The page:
A few weeks before its annual January reset, Whole30 asked Instagram: “What’s your one piece of advice for someone who is just starting Whole30?” With hundreds of thousands of folks committed to food freedom, the response was enormous. And with so much raw feedback, full of wisdom.
But who has time to read all 969 comments?
Well, we do.
For all folks beginning their first Whole30 (and for seasoned veterans), may we present you advice from folks who have been there, done that.
Plan for and prep more than you think you’ll need
Wondering what the top tip is for all Whole30 newbies?
As you scroll through all 900+ comments, you’ll notice these words echoed over and over again: Plan. Prepare. Precut. And stockup.
In real life, this may mean doubling up a recipe so that you have leftovers and you’re not scrambling to find something for lunch.
You might put aside a couple hours on Sunday to prep food for the week ahead. Or – if two hours is asking too much – follow Mel Joulwan’s advice and do a mini cookup: Set aside an hour to prepare staples like baked sweet potatoes, riced cauliflower, or spiralized zucchini. And if that’s still asking too much, do your mini cookup while preparing dinner.
The idea is that you never start from zero. You’re always a little ahead of the game.
If you have the time, you can even precut veggies and freeze them for later in the month. There’s no rule that you must stick to weekend meal prep for the week. Do what feels right for you and best fits your lifestyle. But, plan to do it.
Whole30 headmistress herself, Melissa Hartwig writes:
Plan for and prepare more food than you think you’ll need. There are three DNX bars in my purse at all times. Literally.
Simplify and stick to what you know
With a little help from Google, you can find hundreds of tasty, Whole30 compliant recipes within seconds. But what about all those ingredients?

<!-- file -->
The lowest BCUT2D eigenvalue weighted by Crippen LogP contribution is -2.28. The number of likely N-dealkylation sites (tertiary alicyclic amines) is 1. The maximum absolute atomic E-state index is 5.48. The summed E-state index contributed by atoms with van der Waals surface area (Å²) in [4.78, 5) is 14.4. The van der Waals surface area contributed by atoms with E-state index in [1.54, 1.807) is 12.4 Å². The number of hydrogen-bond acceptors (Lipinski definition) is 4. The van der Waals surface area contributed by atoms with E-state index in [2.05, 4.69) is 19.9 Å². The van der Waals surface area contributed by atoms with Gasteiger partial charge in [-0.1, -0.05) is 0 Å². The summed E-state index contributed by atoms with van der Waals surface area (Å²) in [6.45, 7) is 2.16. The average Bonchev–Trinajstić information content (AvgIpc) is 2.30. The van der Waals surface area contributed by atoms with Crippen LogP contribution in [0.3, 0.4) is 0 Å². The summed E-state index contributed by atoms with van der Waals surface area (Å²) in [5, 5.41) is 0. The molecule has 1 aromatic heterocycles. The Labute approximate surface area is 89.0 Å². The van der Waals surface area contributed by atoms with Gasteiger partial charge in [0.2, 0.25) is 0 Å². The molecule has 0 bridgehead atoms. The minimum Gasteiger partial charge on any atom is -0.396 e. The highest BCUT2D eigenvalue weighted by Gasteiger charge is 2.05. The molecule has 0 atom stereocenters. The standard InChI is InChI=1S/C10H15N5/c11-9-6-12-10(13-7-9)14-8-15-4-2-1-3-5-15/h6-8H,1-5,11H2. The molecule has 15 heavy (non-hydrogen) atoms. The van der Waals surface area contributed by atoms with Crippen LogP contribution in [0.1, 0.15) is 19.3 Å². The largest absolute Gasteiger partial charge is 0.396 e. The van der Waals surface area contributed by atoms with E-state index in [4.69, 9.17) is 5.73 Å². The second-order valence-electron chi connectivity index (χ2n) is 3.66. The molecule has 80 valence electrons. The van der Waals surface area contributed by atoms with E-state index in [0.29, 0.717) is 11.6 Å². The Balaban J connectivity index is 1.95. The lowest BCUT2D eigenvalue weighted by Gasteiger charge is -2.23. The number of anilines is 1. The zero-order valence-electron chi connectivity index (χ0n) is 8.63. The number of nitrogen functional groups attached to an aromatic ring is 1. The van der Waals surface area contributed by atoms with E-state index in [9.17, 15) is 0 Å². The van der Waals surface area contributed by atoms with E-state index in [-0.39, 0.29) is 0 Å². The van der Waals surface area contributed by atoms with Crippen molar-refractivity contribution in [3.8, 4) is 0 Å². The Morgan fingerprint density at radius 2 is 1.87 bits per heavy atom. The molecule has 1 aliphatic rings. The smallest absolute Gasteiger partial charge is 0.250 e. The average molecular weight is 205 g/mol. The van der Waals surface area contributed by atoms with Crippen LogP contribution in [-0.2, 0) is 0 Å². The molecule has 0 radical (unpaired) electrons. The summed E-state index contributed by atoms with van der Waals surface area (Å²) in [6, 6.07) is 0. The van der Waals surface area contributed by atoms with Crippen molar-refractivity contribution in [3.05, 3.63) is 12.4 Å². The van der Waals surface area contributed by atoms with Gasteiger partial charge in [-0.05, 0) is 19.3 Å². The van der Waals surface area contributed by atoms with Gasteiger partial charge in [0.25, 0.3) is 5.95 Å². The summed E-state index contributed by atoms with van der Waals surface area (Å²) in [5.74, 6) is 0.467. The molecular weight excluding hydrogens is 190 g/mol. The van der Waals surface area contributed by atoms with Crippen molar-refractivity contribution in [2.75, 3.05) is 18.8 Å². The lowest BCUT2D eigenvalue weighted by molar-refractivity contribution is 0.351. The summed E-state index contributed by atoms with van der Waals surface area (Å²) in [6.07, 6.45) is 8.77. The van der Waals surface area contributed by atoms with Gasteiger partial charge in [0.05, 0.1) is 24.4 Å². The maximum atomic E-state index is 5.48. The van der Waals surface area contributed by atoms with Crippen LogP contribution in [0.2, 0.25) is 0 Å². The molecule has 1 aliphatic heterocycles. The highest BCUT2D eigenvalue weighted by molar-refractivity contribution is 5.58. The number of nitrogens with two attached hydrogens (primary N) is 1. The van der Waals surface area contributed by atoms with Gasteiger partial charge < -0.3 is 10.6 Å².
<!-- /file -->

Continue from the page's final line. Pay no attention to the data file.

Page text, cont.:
And how about the kitchen tools that you’ve never used before. The several new jars of spices you will need. That pricey cut of meat that you’re not quite sure how to cook. All the chopping and dicing – will you even have time for all that?
Breathe. And choose to stick with what you know.
While a wide range of new recipes for every day of that week keeps things interesting, they can quickly become overwhelming. Instead, look for recipes using ingredients you’re familiar with and steps that make sense to you. Or, if all the measuring that goes on in a recipe still seems too tedious and elaborate, batch cook large quantities of meat and veggies. Then, use as needed.
Sauces, mayo, and spices – yes, please!
With all the meal prep and repetitiveness – er, simplicity – you may find that sauces save you. They transform a dish. Make it a little more fun, unctuous, or memorable.
So, invest in your pantry.
Canned tomatoes, coconut milk, ghee, mayo, hot sauce, and salad dressing. If you’re striving for easy meals that fill you up and taste good, condiments can make your basic shredded chicken dazzle.
Do it for yourself
A lot of folks agree that Whole30 challenges your mindset about what you think you need or what you believe you can and cannot do. It pushes your relationship with food to its limits. And because food is so personal, it pushes your relationship with yourself and you end up walking away from Whole30 with some profound insights.
Keeping a journal – like this one created for Whole30 – can help you track where you began and what you’ve gained from your 30 days.
Those who have done Whole30 explain that it’s important to do it for yourself. Not for a certain dress size. For bigger muscles. For someone else’s expressed or unexpressed approval.
Do it because you want to feel good in your own body. You want to sleep deeply and wake up with a rush of #tigerblood. Do it for food freedom.